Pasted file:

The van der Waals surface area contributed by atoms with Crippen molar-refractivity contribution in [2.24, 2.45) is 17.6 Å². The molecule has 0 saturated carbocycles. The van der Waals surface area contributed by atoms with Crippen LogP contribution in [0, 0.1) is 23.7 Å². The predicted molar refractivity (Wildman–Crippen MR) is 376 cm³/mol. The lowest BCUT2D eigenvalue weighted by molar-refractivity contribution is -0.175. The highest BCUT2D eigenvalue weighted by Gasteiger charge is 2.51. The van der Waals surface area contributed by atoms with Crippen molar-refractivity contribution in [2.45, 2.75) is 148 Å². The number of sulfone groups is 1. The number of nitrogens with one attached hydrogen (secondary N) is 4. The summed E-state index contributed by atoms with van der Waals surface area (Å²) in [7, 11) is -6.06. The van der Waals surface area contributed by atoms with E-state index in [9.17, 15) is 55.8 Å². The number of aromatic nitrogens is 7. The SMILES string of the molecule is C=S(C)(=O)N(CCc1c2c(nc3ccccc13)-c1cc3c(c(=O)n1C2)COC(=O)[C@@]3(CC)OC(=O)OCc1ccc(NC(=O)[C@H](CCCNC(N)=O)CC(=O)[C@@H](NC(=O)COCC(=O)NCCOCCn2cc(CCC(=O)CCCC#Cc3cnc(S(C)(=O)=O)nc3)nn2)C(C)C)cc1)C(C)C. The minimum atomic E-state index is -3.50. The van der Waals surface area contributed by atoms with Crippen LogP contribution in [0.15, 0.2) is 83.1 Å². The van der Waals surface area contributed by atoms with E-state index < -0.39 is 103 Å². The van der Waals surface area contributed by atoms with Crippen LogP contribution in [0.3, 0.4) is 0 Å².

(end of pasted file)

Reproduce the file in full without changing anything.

The van der Waals surface area contributed by atoms with Crippen molar-refractivity contribution in [2.24, 2.45) is 17.6 Å². The molecule has 0 saturated carbocycles. The van der Waals surface area contributed by atoms with Crippen LogP contribution in [0, 0.1) is 23.7 Å². The predicted molar refractivity (Wildman–Crippen MR) is 376 cm³/mol. The lowest BCUT2D eigenvalue weighted by molar-refractivity contribution is -0.175. The highest BCUT2D eigenvalue weighted by Gasteiger charge is 2.51. The van der Waals surface area contributed by atoms with Crippen molar-refractivity contribution in [2.45, 2.75) is 148 Å². The number of sulfone groups is 1. The number of nitrogens with one attached hydrogen (secondary N) is 4. The summed E-state index contributed by atoms with van der Waals surface area (Å²) in [7, 11) is -6.06. The van der Waals surface area contributed by atoms with E-state index in [9.17, 15) is 55.8 Å². The number of aromatic nitrogens is 7. The SMILES string of the molecule is C=S(C)(=O)N(CCc1c2c(nc3ccccc13)-c1cc3c(c(=O)n1C2)COC(=O)[C@@]3(CC)OC(=O)OCc1ccc(NC(=O)[C@H](CCCNC(N)=O)CC(=O)[C@@H](NC(=O)COCC(=O)NCCOCCn2cc(CCC(=O)CCCC#Cc3cnc(S(C)(=O)=O)nc3)nn2)C(C)C)cc1)C(C)C. The minimum atomic E-state index is -3.50. The van der Waals surface area contributed by atoms with Crippen LogP contribution in [0.15, 0.2) is 83.1 Å². The van der Waals surface area contributed by atoms with E-state index < -0.39 is 103 Å². The van der Waals surface area contributed by atoms with Crippen LogP contribution in [0.3, 0.4) is 0 Å².